Most of New Zealand’s large and spectacular engineering works in the 19th century were needed for the developing rail network.
The first major achievement was the Lyttelton railway tunnel, drilled through volcanic rock between Lyttelton and Ferrymead to connect Canterbury to its port. It took from 1861 to 1867 to complete. Its technical difficulty daunted the English engineers approached by the Canterbury Provincial Council – a Melbourne company finally took on the job.
Night at the end of the tunnel
The end of construction of the Lyttelton Tunnel was celebrated by ‘an Arabian Night Entertainment’. It was attended by Provincial Council dignitaries (including supervising engineer Edward Dobson), the contractors, and two hundred of the labourers who had worked on the project. Tables were laid over the Lyttelton end of the train track, and the whole area was decorated with flags and greenery. Geese, turkey, chicken, lamb, ale, stout and champagne were consumed, and numerous toasts proposed, followed by singing and cheering.
Larger-scale railways followed from 1870 as part of a policy implemented by Colonial Treasurer Julius Vogel to open up the country. The government wanted to integrate the disparate provinces and to push through areas held by Māori tribes in the North Island.
Rail provided some of New Zealand’s large and spectacular Victorian-era engineering. The Denniston incline was constructed in 1879 to bring coal down to Westport from plateau-top mines: wagons weighing at least 12 tonnes descended 518 metres on 1,670 metres of track, a very steep grade.
Main trunk line
Although the 1880s were a period of economic depression, several large state projects pushed ahead. The North Island main trunk railway line, linking Wellington and Auckland, was the most significant. Progress was slow, and the line wasn’t completed until 1908. Cost was a problem, and so was the technical difficulty. A major challenge was the central section through hilly country between Te Kūiti and Hunterville.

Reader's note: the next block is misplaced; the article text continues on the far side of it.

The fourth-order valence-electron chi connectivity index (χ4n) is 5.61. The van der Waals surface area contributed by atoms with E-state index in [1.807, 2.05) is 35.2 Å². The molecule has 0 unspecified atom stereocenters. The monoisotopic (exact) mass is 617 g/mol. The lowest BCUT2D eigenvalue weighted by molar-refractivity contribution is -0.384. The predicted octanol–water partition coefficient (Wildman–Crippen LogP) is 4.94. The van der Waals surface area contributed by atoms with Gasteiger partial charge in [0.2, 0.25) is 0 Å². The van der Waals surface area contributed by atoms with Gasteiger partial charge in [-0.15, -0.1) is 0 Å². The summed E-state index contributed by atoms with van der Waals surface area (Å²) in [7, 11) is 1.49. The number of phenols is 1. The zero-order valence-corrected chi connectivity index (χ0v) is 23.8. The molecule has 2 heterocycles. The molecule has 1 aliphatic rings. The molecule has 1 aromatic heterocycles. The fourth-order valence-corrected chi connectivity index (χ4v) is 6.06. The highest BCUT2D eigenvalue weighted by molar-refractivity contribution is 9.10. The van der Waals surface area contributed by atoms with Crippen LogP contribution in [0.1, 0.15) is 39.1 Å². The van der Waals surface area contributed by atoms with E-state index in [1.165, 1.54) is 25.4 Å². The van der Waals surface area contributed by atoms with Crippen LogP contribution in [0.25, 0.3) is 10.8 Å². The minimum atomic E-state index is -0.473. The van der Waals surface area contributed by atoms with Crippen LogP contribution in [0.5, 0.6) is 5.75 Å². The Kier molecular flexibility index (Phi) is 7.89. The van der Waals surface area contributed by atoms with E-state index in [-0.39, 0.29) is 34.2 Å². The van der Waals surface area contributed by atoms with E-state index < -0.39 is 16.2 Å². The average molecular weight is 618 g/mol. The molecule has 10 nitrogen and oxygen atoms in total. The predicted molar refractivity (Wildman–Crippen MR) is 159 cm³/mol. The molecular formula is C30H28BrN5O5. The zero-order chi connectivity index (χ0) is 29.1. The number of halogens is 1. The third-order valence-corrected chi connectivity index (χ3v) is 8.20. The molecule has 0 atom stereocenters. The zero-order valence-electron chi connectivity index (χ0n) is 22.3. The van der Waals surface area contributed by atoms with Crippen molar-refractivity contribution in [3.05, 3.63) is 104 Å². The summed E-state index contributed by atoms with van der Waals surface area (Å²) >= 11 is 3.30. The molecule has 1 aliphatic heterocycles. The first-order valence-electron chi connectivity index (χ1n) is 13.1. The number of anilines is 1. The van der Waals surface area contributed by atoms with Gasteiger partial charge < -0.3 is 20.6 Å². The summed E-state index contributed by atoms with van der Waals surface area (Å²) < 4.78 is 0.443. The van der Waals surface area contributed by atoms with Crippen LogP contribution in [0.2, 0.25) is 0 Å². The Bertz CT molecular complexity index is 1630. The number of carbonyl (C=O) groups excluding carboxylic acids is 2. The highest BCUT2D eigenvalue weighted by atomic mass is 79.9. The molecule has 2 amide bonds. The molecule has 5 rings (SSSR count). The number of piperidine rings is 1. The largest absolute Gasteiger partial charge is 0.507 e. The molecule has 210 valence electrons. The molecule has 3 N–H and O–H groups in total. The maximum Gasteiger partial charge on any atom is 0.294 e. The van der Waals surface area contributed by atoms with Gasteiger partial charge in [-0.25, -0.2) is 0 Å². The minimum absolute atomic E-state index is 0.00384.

Structures built along the way included the 289-metre-high Mangaweka viaduct, and the Raurimu spiral. This extraordinary piece of line, with its sinuous twists and turns, was designed in 1898 by R. W. Holmes to lift the railway 122 metres in just 1.6 kilometres, without the gradient being too steep.
Bridges such as the North Waianakarua bridge of 1874 and the Kawarau Gorge suspension bridge of 1880 spanned cavernous spaces in difficult terrain.
Plans for the Kawarau Gorge bridge were drawn up in just 16 days, though designer Henry Higginson insisted that the work did not suffer from the hurry. The bridge clung to steep rock banks high above the Kawarau River in Central Otago.
Transport by sea and by river was critical in 19th century New Zealand – roading was often inadequate or non-existent – and harbour engineering was important. Some towns such as Wellington had good natural harbours, but wharfs, jetties, reclamation, dredging and lighthouses were still required.
Other towns depended on engineers to create harbours from scratch. Ōamaru was a notable example. The Ōamaru coast had no natural harbour and was buffeted by fierce storms that beached and sometimes completely wrecked ships. The town depended on surfboats to bring people and goods ashore. Work on the first jetty began in 1865, and development of the harbour continued into the 20th century.
From the late 19th century small-scale private mechanical engineering firms were established and manufacturing companies flourished, particularly in Otago. These included woollen mills, sawmills, and early meat freezing works.
Light-engineering businesses making machines and spare parts and repairing machines sprang up. There were large government engineering workshops, but also big and successful private companies.
Alfred and George Price, mechanical and manufacturing engineers, ran a notable North Island engineering firm. The brothers first developed and sold an effective flax-scraping machine, then went on to cash in on the mining and railway booms. The firm made a wide range of heavy machinery, rolling stock, and locomotives.
Engineers were also employed by local authorities and provincial and central governments to construct harbours, roads, dams, waterworks and sewerage systems. They often designed the work and supervised its building.
Gas and electricity
Gas and electrical supply was undertaken by both the private and the public sectors. Engineers oversaw gas plants and transmission systems, worked on telegraph transmission, and later electricity generation and transmission. Engineers were also engaged in the electrification of manufacturing and industrial processes.